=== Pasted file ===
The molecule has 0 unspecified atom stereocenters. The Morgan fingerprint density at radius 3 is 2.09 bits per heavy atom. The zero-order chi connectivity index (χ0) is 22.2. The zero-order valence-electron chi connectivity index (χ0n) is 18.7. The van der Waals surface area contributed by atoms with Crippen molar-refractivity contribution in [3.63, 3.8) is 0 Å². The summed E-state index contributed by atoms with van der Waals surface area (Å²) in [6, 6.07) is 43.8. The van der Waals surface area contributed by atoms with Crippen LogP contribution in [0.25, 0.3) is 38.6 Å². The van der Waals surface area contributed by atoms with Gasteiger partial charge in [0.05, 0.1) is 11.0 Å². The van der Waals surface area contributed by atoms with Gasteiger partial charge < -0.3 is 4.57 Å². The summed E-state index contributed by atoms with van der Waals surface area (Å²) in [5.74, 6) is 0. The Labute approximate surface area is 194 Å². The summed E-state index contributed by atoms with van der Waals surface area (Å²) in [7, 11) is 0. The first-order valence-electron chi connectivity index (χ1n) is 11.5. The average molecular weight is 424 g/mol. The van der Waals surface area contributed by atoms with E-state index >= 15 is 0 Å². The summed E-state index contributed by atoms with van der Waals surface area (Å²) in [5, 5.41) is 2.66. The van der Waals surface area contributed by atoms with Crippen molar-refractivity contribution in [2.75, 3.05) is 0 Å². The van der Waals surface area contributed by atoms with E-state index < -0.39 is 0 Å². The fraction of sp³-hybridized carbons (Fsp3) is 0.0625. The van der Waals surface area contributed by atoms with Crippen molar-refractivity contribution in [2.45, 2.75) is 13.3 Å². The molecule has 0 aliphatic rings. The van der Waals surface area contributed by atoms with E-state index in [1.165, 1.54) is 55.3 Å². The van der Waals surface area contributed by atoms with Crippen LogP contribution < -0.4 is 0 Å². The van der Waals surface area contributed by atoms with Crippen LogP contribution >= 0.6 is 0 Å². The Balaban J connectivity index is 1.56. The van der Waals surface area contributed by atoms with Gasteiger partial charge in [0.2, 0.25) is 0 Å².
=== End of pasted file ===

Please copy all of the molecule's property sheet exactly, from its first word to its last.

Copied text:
The molecule has 0 unspecified atom stereocenters. The Morgan fingerprint density at radius 3 is 2.09 bits per heavy atom. The zero-order chi connectivity index (χ0) is 22.2. The zero-order valence-electron chi connectivity index (χ0n) is 18.7. The van der Waals surface area contributed by atoms with Crippen molar-refractivity contribution in [3.63, 3.8) is 0 Å². The summed E-state index contributed by atoms with van der Waals surface area (Å²) in [6, 6.07) is 43.8. The van der Waals surface area contributed by atoms with Crippen LogP contribution in [0.25, 0.3) is 38.6 Å². The van der Waals surface area contributed by atoms with Gasteiger partial charge in [0.05, 0.1) is 11.0 Å². The van der Waals surface area contributed by atoms with Gasteiger partial charge < -0.3 is 4.57 Å². The summed E-state index contributed by atoms with van der Waals surface area (Å²) in [5.74, 6) is 0. The Labute approximate surface area is 194 Å². The summed E-state index contributed by atoms with van der Waals surface area (Å²) in [7, 11) is 0. The first-order valence-electron chi connectivity index (χ1n) is 11.5. The average molecular weight is 424 g/mol. The van der Waals surface area contributed by atoms with E-state index >= 15 is 0 Å². The summed E-state index contributed by atoms with van der Waals surface area (Å²) in [5, 5.41) is 2.66. The van der Waals surface area contributed by atoms with Crippen molar-refractivity contribution in [2.75, 3.05) is 0 Å². The van der Waals surface area contributed by atoms with E-state index < -0.39 is 0 Å². The fraction of sp³-hybridized carbons (Fsp3) is 0.0625. The van der Waals surface area contributed by atoms with Crippen molar-refractivity contribution in [2.45, 2.75) is 13.3 Å². The molecule has 0 aliphatic rings. The van der Waals surface area contributed by atoms with E-state index in [1.165, 1.54) is 55.3 Å². The van der Waals surface area contributed by atoms with Crippen LogP contribution < -0.4 is 0 Å². The van der Waals surface area contributed by atoms with Crippen LogP contribution >= 0.6 is 0 Å². The Balaban J connectivity index is 1.56. The van der Waals surface area contributed by atoms with Gasteiger partial charge in [0.2, 0.25) is 0 Å².